May 16 2007

On the Road Again…

I got a new truck! Well, new to me, anyway. It’s nothing fancy, but it’s just what I was looking for: a small truck that’ll get good gas mileage, but will still let me haul stuff around once in a while. Here’s Pepper waiting to go for a ride.

Now that I’m set for transportation for a while, I can start saving up for the wheels I really want. I guess if I had to pick a “dream car,” it’d be the Buick Regal GNX. They only made 547 of these things in 1987, because 500 was the minimum number you could produce and call it a stock car for competition purposes. It had the turbo version of Buick’s 3800 V6 engine, which promptly started blowing all the V8 competitors of the time off the track. (The same engine was used in the 25th anniversary Pontiac TransAm and other high-performance GM cars.) With nothing more than a change of tires and a cutout in the exhaust, a GNX can go from street legal to the drag strip and put down a 13.4 second quarter-mile, going 0-60 in 4.7 seconds.

The GNX and Grand Nationals were all very black and very shiny, so it’s hard to find a good picture of them, but here are a couple.

Unfortunately, most GNX models are in the hands of collectors now, but a standard turbo Grand National would be just fine too. If I can’t get one of those, a Buick Reatta would be a nice substitute. This sports coupe was made from about 1988 to 1991, on a special GM production line where everything was hand-assembled. It was intended as a high-end performance car, but about that time, Buick decided to focus on the older, more traditional market. So the Reatta fell out of favor, and was scaled back considerably. For example, even though it had the same 3800 V6 engine as the Grand National, it had a much higher 0-60 time at around 8 seconds, and was electronically limited to a maximum speed of 125 mph.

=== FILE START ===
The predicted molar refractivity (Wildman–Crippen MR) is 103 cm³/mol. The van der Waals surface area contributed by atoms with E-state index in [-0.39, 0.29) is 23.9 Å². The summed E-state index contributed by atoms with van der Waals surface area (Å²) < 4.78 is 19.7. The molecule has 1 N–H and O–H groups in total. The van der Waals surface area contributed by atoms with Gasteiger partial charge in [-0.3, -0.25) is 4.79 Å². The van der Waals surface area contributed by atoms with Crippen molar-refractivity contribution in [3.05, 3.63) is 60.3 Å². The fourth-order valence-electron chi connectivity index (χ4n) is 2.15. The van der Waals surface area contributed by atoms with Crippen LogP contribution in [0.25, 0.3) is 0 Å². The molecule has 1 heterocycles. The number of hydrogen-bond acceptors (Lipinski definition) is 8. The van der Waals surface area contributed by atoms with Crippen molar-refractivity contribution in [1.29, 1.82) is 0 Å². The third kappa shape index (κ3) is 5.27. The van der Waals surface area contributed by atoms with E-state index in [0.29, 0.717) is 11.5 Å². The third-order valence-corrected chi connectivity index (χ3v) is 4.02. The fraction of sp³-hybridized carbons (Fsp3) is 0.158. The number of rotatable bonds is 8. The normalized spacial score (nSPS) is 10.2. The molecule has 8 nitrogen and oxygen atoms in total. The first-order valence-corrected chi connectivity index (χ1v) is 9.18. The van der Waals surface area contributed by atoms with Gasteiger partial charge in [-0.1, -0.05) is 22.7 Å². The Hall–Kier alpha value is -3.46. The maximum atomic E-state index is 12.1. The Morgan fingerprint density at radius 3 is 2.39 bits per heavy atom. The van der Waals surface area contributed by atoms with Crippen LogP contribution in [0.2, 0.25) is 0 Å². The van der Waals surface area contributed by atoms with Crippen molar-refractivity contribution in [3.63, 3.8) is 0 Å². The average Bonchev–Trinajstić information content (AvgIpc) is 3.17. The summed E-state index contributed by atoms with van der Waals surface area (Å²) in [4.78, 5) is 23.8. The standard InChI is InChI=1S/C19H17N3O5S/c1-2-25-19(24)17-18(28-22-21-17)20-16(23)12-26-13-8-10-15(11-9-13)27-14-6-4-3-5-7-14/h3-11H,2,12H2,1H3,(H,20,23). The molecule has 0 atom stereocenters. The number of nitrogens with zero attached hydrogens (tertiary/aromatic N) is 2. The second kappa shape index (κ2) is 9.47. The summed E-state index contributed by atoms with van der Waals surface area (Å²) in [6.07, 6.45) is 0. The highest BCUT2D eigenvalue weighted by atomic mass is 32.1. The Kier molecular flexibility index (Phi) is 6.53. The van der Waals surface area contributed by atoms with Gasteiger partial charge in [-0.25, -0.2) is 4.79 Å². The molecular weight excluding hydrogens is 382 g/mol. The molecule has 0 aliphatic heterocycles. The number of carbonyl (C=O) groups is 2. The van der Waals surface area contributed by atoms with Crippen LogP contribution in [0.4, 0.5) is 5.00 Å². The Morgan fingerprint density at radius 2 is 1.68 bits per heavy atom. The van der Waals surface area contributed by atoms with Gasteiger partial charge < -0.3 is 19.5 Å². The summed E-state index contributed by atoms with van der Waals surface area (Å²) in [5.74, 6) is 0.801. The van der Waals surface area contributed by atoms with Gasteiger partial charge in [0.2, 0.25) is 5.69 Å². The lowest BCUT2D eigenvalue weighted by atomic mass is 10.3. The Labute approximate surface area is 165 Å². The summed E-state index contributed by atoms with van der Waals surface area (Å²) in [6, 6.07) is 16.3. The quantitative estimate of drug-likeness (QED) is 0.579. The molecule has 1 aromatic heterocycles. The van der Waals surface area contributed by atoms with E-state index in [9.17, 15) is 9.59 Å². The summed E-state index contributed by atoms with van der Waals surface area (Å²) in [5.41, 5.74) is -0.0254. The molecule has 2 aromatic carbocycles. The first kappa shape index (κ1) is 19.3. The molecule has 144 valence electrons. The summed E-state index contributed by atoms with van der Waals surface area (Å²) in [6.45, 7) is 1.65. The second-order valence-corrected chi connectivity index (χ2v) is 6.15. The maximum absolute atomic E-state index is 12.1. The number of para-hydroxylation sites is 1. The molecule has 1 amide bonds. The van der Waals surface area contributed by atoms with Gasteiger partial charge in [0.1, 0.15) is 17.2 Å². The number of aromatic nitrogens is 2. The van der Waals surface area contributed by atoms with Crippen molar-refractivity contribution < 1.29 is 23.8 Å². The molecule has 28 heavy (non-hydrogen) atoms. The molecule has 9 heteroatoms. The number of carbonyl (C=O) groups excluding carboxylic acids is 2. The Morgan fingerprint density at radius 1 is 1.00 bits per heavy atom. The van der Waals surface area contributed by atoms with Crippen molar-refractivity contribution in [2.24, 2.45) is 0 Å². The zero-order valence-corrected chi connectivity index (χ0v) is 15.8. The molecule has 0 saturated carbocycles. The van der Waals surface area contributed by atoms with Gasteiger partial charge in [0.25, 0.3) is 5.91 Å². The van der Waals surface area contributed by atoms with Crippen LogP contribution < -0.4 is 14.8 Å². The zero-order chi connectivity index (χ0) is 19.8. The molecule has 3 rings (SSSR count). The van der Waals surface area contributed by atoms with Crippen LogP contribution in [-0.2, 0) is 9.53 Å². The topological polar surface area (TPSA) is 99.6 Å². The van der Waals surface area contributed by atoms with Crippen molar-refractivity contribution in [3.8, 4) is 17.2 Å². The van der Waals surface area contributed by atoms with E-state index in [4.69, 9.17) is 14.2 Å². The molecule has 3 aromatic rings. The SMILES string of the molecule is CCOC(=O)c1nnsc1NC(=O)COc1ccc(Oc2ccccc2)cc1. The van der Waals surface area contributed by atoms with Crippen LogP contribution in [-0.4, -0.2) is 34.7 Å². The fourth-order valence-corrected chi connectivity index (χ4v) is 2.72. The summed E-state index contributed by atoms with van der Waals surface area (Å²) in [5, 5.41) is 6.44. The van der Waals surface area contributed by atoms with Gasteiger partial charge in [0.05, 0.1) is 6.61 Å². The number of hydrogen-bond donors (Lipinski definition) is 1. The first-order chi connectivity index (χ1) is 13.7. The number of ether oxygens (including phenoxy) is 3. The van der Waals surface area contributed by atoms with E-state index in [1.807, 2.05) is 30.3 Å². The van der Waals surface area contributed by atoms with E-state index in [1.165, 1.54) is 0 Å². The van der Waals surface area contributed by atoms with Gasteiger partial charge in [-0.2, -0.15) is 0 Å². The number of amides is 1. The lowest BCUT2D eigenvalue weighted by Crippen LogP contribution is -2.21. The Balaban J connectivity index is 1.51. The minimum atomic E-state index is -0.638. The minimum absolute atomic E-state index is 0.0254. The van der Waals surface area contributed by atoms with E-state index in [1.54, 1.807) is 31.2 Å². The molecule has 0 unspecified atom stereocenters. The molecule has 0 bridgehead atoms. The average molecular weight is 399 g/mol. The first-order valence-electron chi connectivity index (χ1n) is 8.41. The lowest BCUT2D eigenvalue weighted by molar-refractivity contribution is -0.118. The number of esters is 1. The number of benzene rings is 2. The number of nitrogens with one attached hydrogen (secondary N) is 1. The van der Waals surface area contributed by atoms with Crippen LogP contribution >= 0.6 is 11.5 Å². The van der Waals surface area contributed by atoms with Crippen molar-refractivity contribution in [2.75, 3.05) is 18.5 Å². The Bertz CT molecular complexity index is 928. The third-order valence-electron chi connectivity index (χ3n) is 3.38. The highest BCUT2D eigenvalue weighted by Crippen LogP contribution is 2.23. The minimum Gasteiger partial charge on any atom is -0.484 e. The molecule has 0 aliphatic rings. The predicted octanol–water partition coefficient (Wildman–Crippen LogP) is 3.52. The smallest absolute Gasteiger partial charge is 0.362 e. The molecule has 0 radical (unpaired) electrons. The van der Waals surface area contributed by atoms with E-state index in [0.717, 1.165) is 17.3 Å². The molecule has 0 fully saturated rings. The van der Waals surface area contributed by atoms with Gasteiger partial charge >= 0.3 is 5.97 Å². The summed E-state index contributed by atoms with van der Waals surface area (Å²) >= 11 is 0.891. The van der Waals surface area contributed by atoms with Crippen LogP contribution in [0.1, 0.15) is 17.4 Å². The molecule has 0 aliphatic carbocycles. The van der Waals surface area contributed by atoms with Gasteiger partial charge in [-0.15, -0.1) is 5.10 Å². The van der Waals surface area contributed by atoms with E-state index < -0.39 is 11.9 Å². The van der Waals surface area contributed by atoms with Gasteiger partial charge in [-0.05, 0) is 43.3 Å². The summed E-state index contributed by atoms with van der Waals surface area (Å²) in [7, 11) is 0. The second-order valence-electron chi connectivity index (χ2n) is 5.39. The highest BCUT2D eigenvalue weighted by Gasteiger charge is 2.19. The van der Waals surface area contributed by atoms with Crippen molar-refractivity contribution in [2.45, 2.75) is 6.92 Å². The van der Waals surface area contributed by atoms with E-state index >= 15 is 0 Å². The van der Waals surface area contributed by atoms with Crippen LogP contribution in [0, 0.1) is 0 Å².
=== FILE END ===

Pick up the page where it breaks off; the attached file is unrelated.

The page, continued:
Still, I rarely need to go over 125 mph these days, and I always liked the looks of the Reatta, so I’d love to have one.

And, if I ever want something older to restore, I’ll track down a Skylark GS, from 1970 or so. These beasts had a 455 cubic-inch engine — one cubic inch bigger than Chevy’s famous 454, but it also was a 90-degree V8 instead of Chevy’s 60-degree version, so it had ridiculous amounts of torque. The 1970-1/2 came from the factory without even a radio — it was pure muscle car, all the way. Here’s a pic, although mine wouldn’t be this color; it would be a deep blue with a white top.

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